D. Holocanthus compatability

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D. Holocanthus compatability

Postby SquidInk on Tue Apr 24, 2012 1:10 pm

Hey everyone, new around here... I have a new tank going up and I'm looking for a little advice for my stocking options. I have a juve diodon holocanthus in a 55 gallon QT until I'm done playing rock sculptor and plumber.

The tank is a 220 gallon, the sump (making a custom plywood one so I can get my skimmer cup out) looks like it'll come out to just over 80 gallons (it will be long and wide under the stand), I will be seeding the tank out of my 150 gallon reef.

Anyways, I have two small triggers (Niger and blue throat) in my reef that will be moving into the 220 with the puffer, I've had them over a year without incident, also a pair of fire clowns. I have done a great deal of reading and realize that adding another puffer of any kind will most likely lead to problems, but I was curious what peoples opinions and experiences were with this situation in a tank of similar size. I realize this idea is a calculated risk, just a matter of time, varies depending on temperament, etc. (I bang my head against the wall too when people talk about the 10 puffs they have in their 125 g) I just need to indulge the little devil on my shoulder telling me I can sneak another puffer in there with relative safety.
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Re: D. Holocanthus compatability

Postby bertie 83 on Tue Apr 24, 2012 1:30 pm

Nope. No mixing puffers. You will have 2 dead puffers, it's just not worth it for the short period of calm before destruction, that is if there is any calm
It's amazing how easy maintenance is. If done regularly and thoroughly
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Re: D. Holocanthus compatability

Postby SquidInk on Tue Apr 24, 2012 1:50 pm

Yeah that's pretty much what I figured. I thought there might be a chance of success with introducing two juveniles at the same time, so I figured if I was going to press the issue, now was the time.
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Re: D. Holocanthus compatability

Postby Arny on Tue Apr 24, 2012 1:57 pm

I had a dogface and porcy together and they were best mates. They'd even sleep beside each other
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Re: D. Holocanthus compatability

Postby bertie 83 on Tue Apr 24, 2012 1:58 pm

Questions and doubts are there to be asked. The people who have tried such mixes disappear quickly, I presume as soon as their friendly puffers kill each other. It's one of those questions which pop up all the time. It's always best to keep them separate then you can enjoy them more anyway
It's amazing how easy maintenance is. If done regularly and thoroughly
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Re: D. Holocanthus compatability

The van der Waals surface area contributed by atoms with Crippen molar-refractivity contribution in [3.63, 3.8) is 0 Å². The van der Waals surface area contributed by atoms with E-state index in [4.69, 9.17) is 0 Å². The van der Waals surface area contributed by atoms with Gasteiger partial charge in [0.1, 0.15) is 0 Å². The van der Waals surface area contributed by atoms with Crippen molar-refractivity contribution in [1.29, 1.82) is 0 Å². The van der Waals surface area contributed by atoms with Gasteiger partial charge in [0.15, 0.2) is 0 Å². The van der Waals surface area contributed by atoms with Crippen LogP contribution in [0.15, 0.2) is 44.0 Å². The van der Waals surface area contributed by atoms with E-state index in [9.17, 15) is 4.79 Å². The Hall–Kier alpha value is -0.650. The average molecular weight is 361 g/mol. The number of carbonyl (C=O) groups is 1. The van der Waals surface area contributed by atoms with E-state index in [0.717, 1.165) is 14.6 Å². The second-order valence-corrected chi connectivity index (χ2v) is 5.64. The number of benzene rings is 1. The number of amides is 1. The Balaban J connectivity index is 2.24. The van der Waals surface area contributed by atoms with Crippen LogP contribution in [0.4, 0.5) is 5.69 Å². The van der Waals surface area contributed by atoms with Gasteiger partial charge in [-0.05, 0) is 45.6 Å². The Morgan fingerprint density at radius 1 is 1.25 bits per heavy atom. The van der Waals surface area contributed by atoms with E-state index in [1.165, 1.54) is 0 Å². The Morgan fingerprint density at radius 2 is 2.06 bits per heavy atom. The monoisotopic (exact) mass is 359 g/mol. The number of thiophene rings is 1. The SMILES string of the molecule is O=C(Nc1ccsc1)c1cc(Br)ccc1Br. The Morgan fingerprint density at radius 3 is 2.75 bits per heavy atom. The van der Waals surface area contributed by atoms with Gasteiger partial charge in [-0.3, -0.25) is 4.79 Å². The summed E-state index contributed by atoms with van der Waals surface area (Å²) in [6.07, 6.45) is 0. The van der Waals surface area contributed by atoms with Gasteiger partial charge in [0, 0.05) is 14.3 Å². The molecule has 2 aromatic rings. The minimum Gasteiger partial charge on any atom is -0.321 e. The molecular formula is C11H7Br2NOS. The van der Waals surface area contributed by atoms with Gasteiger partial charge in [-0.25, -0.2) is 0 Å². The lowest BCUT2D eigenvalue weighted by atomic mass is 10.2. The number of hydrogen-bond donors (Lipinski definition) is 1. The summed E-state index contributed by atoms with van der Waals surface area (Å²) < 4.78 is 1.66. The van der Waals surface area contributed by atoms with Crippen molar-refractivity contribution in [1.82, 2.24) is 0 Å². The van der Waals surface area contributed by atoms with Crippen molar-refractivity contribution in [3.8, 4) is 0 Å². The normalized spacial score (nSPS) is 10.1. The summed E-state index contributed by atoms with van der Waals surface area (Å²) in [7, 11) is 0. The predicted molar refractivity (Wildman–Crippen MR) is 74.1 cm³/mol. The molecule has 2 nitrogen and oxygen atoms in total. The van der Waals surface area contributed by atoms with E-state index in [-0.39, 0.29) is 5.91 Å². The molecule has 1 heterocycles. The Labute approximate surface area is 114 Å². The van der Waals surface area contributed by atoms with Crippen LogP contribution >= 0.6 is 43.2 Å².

Postby Nuclear_Glitter on Tue Apr 24, 2012 2:11 pm

Arny wrote:I had a dogface and porcy together and they were best mates. They'd even sleep beside each other


How long were they together?
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Re: D. Holocanthus compatability

Postby bertie 83 on Tue Apr 24, 2012 2:13 pm

We cannot advise such tho. Strange things can happen and do happen. It's so not worth the risk,
It's amazing how easy maintenance is. If done regularly and thoroughly
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Re: D. Holocanthus compatability

Postby Arny on Tue Apr 24, 2012 2:29 pm

Nuclear_Glitter wrote:
Arny wrote:I had a dogface and porcy together and they were best mates. They'd even sleep beside each other


How long were they together?

About 2 years, I ended up loosing them both as my tank was hit with servier white spot which killed everything in the tank
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Re: D. Holocanthus compatability

Postby Nuclear_Glitter on Tue Apr 24, 2012 2:34 pm

Arny wrote:
Nuclear_Glitter wrote:
Arny wrote:I had a dogface and porcy together and they were best mates. They'd even sleep beside each other


How long were they together?

About 2 years, I ended up loosing them both as my tank was hit with servier white spot which killed everything in the tank


Two years is very short when it comes to fish that can live 15 years and beyond.
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Re: D. Holocanthus compatability

Postby Corvus on Tue Apr 24, 2012 2:48 pm

I know examples that worked for many years (and still do) and examples that did not. Seems to depend on the personality of the fishes (some Diodon are totally harmless, while others are natural born tank mate killers), their genetics, their experiences... I know no sure way to have it work and would personally not try in one of my tanks.
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Re: D. Holocanthus compatability

Postby SquidInk on Mon Apr 30, 2012 7:31 pm

that seems to be the general opinion. It is hard to want to "roll the dice" when it comes to living things. I think there is a level of success, but it would completely be subjective to personality traits, experience/careful monitoring of the fish, and lastly the willingness to separate them into separate tanks at the first hint of things going south.
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Re: D. Holocanthus compatability

Postby Terrance on Fri May 04, 2012 12:43 am

Its tough rolling the dice for man's best wet friends. Hard to lose these companions. I think its a similar experience and feeling when people's dog die. They go through stages of grief, depending on how attached they are to their pet.
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